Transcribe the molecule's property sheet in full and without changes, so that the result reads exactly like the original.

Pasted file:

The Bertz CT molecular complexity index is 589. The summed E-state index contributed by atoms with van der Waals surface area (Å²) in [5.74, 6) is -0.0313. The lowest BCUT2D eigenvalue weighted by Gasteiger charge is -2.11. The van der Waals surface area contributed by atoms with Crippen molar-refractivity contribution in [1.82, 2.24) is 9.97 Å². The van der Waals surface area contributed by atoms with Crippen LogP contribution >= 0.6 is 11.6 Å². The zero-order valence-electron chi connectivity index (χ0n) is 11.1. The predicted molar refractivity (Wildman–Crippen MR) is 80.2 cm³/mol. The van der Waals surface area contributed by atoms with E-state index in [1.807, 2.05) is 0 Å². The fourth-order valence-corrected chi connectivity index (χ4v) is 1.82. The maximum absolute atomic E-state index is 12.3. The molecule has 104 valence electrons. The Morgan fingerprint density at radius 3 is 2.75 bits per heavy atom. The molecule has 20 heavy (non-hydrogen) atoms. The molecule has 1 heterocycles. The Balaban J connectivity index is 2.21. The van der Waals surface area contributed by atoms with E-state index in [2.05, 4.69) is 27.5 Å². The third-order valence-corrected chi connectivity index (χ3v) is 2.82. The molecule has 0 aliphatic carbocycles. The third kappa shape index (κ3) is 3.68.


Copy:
The Bertz CT molecular complexity index is 589. The summed E-state index contributed by atoms with van der Waals surface area (Å²) in [5.74, 6) is -0.0313. The lowest BCUT2D eigenvalue weighted by Gasteiger charge is -2.11. The van der Waals surface area contributed by atoms with Crippen molar-refractivity contribution in [1.82, 2.24) is 9.97 Å². The van der Waals surface area contributed by atoms with Crippen LogP contribution >= 0.6 is 11.6 Å². The zero-order valence-electron chi connectivity index (χ0n) is 11.1. The predicted molar refractivity (Wildman–Crippen MR) is 80.2 cm³/mol. The van der Waals surface area contributed by atoms with E-state index in [1.807, 2.05) is 0 Å². The fourth-order valence-corrected chi connectivity index (χ4v) is 1.82. The maximum absolute atomic E-state index is 12.3. The molecule has 104 valence electrons. The Morgan fingerprint density at radius 3 is 2.75 bits per heavy atom. The molecule has 20 heavy (non-hydrogen) atoms. The molecule has 1 heterocycles. The Balaban J connectivity index is 2.21. The van der Waals surface area contributed by atoms with E-state index in [2.05, 4.69) is 27.5 Å². The third-order valence-corrected chi connectivity index (χ3v) is 2.82. The molecule has 0 aliphatic carbocycles. The third kappa shape index (κ3) is 3.68.